Guidebook to a 687km (427 mile) trek through eastern France, traversing the Vosges and the Haut-Jura plateau. The route follows the GR53 from Wissembourg to Schirmeck, before picking up the central section of the GR5 from Schirmeck to Nyon on Lake Geneva, taking in wooded and grassy hills, river gorges and fascinating castle ruins.
SeasonsSpring to Autumn, although a late spring may see snow lingering on some of the higher stretches.
CentresWissembourg, Saverne, Schirmeck, Ribeauvillé, Villers-le-Lac, Les Rousses, Nyon
DifficultyA well-waymarked route, suitable for any reasonably fit walker. On some stretches, it may be necessary to drop off-route a short distance to obtain food or accommodation.
Must SeeThe quiet Northern Vosges, with castle ruins on rocky pinnacles; the enchanting winemaking villages of Alsace; the hilltops and glacial lakes of the Vosges; the tranquil gorge of the Doubs, and the spectacular Saut du Doubs waterfall; outlook points over the expansive Jura plateau; the impressive cliffs of Mont d'Or
This guidebook describes a long-distance walking route through the delightful Vosges and Jura. Situated in France near the eastern border, the three regional parks of the Ballons des Vosges, Northern Vosges and Jura Mountains boast verdant forests, striking rock features and low rounded summits offering spectacular views. Yet, in spite of their extensive network of well-maintained paths, they are not high profile tourist destinations. This walk offers a chance to uncover the hidden secrets of this fascinating area, from its rich wildlife to ancient ruins.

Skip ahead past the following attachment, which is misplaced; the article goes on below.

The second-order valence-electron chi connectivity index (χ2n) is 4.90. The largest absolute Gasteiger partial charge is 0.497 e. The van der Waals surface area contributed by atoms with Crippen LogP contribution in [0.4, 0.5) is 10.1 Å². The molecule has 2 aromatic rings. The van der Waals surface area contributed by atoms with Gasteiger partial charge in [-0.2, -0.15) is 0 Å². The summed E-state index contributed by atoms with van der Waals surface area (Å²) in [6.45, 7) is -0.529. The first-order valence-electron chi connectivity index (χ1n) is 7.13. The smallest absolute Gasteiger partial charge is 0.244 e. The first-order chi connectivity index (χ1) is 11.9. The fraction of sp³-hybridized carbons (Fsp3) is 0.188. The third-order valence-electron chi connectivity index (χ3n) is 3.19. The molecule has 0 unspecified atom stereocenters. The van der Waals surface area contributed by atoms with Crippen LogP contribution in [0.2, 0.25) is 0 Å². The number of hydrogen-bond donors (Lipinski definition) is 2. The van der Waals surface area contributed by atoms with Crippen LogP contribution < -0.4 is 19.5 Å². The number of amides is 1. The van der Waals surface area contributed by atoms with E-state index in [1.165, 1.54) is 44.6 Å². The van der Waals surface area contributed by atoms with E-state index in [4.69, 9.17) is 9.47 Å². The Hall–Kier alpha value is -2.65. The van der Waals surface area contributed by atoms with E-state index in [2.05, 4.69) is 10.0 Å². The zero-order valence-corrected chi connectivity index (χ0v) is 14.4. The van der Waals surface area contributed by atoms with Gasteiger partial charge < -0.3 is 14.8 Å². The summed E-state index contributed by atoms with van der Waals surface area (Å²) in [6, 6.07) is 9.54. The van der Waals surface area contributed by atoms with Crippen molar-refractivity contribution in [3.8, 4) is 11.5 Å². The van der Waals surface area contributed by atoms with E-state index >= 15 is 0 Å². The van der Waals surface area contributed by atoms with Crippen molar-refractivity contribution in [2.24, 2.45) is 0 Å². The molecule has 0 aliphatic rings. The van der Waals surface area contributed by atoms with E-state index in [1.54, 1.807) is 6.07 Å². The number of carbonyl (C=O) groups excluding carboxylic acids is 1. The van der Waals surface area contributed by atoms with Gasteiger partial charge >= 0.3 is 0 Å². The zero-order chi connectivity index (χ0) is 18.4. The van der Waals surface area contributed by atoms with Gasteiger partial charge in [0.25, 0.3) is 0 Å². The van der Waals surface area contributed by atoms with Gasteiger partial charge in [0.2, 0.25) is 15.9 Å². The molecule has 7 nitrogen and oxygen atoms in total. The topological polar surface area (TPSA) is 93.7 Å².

Starting in Wissembourg at the northeastern tip of France, the route follows the GR53 southwest to Schirmeck, before picking up the central section of the much-celebrated GR5 (which runs from the Hook of Holland to Nice) between Schirmeck and Nyon on Lake Geneva. The scenery is as varied as it is beautiful, from the tranquil forests of the Northern Vosges to the impressive river gorges of the Jura, from long-forgotten castles to the charming half-timbered villages of old Alsace. Well within the capabilities of any moderately fit walker and clearly waymarked, the entire trek takes five to six weeks, although it could also be walked in stages.